Google and Adobe have teamed up to reduce Chrome’s battery usage by cutting down on the amount of Flash content the browser plays automatically.
The new functionality, enabled by default in the latest beta release of Chrome, will automatically pause bits of Flash content the browser determines “arent central to the webpage.” Important items, like the main video on a page, will play uninhibited. If Chrome pauses content that users want to see, they can click on it to resume playback. The change should make webpages with that sort of content load faster and reduce the amount of battery they use.
Google expects to move the Flash-blocking capabilities from Chrome’s beta channel to all users of its browser as soon as September. People who still want to see pages in all their Flash-laden glory can toggle the setting off by ticking “Run all plugin content” in Chrome’s content settings. To re-enable the automatic Flash blocking, toggle “Detect and run important plugin content.”
The changes could help Chrome, which has a reputation for being a battery hog relative to other browsers. Tommy Lee, a software engineer and power conservationist at Google, said the feature is aimed at allowing users to “surf the web longer before having to hunt for a power outlet.” (That said, he didn’t provide any concrete numbers about how much battery savings users could expect.)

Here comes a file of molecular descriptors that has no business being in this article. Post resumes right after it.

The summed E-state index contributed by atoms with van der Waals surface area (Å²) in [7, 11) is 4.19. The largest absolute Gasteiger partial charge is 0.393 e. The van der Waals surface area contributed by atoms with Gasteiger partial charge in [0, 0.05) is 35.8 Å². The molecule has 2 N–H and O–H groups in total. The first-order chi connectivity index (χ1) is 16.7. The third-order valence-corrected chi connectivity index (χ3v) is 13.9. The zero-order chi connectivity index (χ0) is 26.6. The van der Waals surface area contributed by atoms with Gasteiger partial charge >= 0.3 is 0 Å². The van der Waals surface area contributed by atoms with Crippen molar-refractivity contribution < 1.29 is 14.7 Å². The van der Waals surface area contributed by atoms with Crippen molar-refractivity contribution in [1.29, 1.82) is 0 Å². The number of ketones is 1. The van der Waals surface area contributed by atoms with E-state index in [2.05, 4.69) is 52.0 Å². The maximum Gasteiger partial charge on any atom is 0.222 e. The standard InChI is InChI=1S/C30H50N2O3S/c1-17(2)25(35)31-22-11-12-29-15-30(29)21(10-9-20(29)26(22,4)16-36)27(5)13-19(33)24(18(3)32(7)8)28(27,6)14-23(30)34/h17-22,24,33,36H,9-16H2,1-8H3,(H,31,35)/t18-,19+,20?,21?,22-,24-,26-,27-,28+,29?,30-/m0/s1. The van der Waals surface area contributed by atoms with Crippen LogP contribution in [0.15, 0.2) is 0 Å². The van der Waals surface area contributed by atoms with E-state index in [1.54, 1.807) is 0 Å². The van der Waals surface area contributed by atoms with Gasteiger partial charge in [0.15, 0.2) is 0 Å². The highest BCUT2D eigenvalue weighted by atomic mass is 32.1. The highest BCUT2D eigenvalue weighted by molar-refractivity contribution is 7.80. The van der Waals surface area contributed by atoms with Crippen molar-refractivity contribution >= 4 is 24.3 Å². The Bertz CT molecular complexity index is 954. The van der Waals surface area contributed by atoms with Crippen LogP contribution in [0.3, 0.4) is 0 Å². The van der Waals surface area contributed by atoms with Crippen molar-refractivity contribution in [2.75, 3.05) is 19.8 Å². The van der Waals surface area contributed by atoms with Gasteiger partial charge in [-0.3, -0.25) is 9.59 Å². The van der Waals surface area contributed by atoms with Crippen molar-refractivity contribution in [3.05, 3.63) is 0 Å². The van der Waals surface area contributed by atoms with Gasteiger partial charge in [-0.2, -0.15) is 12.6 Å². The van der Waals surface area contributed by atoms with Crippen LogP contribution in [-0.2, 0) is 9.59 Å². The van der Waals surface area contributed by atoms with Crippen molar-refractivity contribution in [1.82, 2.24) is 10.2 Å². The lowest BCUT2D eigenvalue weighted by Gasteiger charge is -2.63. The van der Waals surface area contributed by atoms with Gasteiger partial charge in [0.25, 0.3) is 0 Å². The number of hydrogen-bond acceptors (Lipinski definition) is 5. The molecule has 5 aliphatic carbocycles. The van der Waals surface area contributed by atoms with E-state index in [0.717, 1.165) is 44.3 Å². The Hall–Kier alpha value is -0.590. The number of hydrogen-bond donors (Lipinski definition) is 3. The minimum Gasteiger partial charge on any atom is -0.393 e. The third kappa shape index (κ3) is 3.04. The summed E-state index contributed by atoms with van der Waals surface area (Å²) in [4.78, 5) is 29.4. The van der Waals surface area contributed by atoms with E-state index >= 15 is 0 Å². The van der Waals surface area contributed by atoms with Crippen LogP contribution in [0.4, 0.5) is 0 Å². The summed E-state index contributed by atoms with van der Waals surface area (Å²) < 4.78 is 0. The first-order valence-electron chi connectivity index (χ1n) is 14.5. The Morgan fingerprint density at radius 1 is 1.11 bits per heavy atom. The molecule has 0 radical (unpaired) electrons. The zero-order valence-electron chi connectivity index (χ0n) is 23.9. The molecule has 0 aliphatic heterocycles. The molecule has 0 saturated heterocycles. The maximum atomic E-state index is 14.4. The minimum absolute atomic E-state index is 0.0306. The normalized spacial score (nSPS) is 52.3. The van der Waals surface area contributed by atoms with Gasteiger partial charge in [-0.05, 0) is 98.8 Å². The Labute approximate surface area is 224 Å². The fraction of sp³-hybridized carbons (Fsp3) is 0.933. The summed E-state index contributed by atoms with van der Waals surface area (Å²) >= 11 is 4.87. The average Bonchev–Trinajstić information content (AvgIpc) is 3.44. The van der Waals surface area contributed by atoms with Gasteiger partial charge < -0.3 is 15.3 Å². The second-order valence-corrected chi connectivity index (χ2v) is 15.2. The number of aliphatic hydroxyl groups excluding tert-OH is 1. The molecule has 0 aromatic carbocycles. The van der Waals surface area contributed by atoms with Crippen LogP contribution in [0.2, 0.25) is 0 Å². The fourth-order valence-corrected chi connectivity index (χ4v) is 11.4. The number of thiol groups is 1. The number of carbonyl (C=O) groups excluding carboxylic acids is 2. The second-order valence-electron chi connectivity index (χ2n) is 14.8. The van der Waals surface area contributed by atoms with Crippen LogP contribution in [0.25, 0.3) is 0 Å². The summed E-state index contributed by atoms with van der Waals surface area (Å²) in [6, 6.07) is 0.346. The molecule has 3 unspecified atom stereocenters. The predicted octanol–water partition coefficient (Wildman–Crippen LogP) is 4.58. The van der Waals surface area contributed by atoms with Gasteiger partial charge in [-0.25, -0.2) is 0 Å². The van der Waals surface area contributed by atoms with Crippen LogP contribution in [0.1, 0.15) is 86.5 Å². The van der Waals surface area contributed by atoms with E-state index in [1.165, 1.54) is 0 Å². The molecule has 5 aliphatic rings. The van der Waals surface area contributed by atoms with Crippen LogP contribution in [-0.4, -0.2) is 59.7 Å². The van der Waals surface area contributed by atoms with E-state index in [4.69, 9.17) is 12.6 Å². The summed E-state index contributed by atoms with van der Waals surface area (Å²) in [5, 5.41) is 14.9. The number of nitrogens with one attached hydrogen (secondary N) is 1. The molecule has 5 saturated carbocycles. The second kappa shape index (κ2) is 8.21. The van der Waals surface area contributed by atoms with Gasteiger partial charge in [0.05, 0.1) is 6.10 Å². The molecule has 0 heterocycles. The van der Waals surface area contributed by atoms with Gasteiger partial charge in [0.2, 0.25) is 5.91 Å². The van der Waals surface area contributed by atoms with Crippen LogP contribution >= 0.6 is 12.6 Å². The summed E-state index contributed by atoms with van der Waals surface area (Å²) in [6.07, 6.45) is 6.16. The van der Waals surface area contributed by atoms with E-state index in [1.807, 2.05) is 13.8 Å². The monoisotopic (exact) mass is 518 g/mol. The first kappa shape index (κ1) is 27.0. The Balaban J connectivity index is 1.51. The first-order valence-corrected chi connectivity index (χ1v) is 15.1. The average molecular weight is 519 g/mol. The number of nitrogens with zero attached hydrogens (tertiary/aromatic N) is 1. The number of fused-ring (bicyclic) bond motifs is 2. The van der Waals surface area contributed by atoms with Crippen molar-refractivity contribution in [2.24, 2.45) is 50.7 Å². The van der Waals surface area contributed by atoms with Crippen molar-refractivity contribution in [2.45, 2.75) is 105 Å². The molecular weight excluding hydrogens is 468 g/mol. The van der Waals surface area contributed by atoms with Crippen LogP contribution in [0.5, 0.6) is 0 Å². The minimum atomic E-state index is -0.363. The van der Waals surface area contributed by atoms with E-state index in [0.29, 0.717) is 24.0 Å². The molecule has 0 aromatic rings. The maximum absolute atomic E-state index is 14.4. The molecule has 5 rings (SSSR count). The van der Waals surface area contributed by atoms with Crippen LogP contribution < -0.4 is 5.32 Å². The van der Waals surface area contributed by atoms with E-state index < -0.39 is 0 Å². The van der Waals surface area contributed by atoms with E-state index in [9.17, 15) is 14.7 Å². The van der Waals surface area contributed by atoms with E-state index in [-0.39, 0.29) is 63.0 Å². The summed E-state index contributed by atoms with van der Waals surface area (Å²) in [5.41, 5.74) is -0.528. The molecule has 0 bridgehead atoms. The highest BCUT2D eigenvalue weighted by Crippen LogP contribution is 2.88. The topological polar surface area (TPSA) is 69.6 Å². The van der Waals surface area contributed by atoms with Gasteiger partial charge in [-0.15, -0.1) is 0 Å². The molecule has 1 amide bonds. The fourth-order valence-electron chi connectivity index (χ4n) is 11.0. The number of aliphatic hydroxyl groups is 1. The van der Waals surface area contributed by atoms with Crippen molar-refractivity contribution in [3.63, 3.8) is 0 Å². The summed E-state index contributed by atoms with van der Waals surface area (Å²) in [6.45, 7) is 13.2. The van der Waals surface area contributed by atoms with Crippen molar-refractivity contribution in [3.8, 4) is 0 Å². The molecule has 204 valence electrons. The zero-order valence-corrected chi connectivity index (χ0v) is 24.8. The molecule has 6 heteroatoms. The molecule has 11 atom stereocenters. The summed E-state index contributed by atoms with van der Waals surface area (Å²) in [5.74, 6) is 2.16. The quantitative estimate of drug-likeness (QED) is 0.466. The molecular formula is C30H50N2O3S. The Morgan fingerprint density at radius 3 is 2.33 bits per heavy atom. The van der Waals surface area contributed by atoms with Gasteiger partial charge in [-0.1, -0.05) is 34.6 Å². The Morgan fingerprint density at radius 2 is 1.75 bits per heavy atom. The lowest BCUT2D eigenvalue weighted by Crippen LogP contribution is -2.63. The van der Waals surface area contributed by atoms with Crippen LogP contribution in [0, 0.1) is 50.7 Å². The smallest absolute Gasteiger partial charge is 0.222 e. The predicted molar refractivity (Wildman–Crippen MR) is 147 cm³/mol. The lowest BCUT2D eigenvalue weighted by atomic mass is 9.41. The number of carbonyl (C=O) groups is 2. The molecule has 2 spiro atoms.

It’s also potentially bad news for online advertisers who rely on Flash ads. Because that content isn’t central to enjoying a webpage, there’s a chance it will get stopped while a user is browsing rather than continue to run. That’s why Google’s AdWords service allows advertisers to convert new and existing flash campaigns into HTML5, so people will still see the same ads. The company also offers tools for building HTML5 ads, and will soon allow advertisers to upload their own HTML5 campaigns as well.
Getting advertisers away from Flash will also help with mobile advertising efforts from Google and other firms. None of the leading mobile platforms feature native support for Flash, so any advertisements made with it will be blocked from a growing percentage of web traffic. HTML5 ads, on the other hand, will run across devices.